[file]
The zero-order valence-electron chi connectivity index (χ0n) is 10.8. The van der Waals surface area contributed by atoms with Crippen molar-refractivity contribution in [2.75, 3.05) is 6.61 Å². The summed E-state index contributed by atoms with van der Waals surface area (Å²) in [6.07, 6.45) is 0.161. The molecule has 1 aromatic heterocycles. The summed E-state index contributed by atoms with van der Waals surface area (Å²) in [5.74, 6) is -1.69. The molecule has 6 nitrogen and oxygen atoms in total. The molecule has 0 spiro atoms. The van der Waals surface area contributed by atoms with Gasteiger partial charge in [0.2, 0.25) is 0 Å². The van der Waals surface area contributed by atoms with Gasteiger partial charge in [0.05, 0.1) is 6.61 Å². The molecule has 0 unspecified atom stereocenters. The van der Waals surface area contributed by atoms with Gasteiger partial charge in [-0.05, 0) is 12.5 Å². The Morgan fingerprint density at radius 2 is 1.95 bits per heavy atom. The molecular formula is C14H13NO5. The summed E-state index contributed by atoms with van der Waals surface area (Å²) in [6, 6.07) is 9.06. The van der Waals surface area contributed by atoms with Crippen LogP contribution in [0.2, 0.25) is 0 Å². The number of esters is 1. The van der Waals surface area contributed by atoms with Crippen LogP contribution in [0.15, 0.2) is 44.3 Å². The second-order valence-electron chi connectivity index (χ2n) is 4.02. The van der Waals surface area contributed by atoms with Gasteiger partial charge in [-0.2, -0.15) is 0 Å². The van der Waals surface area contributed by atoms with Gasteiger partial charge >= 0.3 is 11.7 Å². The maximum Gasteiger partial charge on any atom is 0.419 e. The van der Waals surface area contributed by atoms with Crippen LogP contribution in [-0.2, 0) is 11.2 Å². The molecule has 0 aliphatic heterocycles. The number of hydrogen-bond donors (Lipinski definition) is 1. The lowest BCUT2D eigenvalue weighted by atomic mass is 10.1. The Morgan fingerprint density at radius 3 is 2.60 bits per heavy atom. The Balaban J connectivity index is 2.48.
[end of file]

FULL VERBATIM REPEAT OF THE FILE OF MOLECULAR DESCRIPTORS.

The zero-order valence-electron chi connectivity index (χ0n) is 10.8. The van der Waals surface area contributed by atoms with Crippen molar-refractivity contribution in [2.75, 3.05) is 6.61 Å². The summed E-state index contributed by atoms with van der Waals surface area (Å²) in [6.07, 6.45) is 0.161. The molecule has 1 aromatic heterocycles. The summed E-state index contributed by atoms with van der Waals surface area (Å²) in [5.74, 6) is -1.69. The molecule has 6 nitrogen and oxygen atoms in total. The molecule has 0 spiro atoms. The van der Waals surface area contributed by atoms with Gasteiger partial charge in [0.2, 0.25) is 0 Å². The van der Waals surface area contributed by atoms with Gasteiger partial charge in [0.05, 0.1) is 6.61 Å². The molecule has 0 unspecified atom stereocenters. The van der Waals surface area contributed by atoms with Gasteiger partial charge in [-0.05, 0) is 12.5 Å². The Morgan fingerprint density at radius 2 is 1.95 bits per heavy atom. The molecular formula is C14H13NO5. The summed E-state index contributed by atoms with van der Waals surface area (Å²) in [6, 6.07) is 9.06. The van der Waals surface area contributed by atoms with Crippen LogP contribution in [0.2, 0.25) is 0 Å². The number of esters is 1. The van der Waals surface area contributed by atoms with Crippen LogP contribution in [0.15, 0.2) is 44.3 Å². The second-order valence-electron chi connectivity index (χ2n) is 4.02. The van der Waals surface area contributed by atoms with Gasteiger partial charge in [-0.2, -0.15) is 0 Å². The van der Waals surface area contributed by atoms with Gasteiger partial charge >= 0.3 is 11.7 Å². The maximum Gasteiger partial charge on any atom is 0.419 e. The van der Waals surface area contributed by atoms with Crippen LogP contribution in [-0.2, 0) is 11.2 Å². The molecule has 0 aliphatic heterocycles. The number of hydrogen-bond donors (Lipinski definition) is 1. The lowest BCUT2D eigenvalue weighted by atomic mass is 10.1. The Morgan fingerprint density at radius 3 is 2.60 bits per heavy atom. The Balaban J connectivity index is 2.48.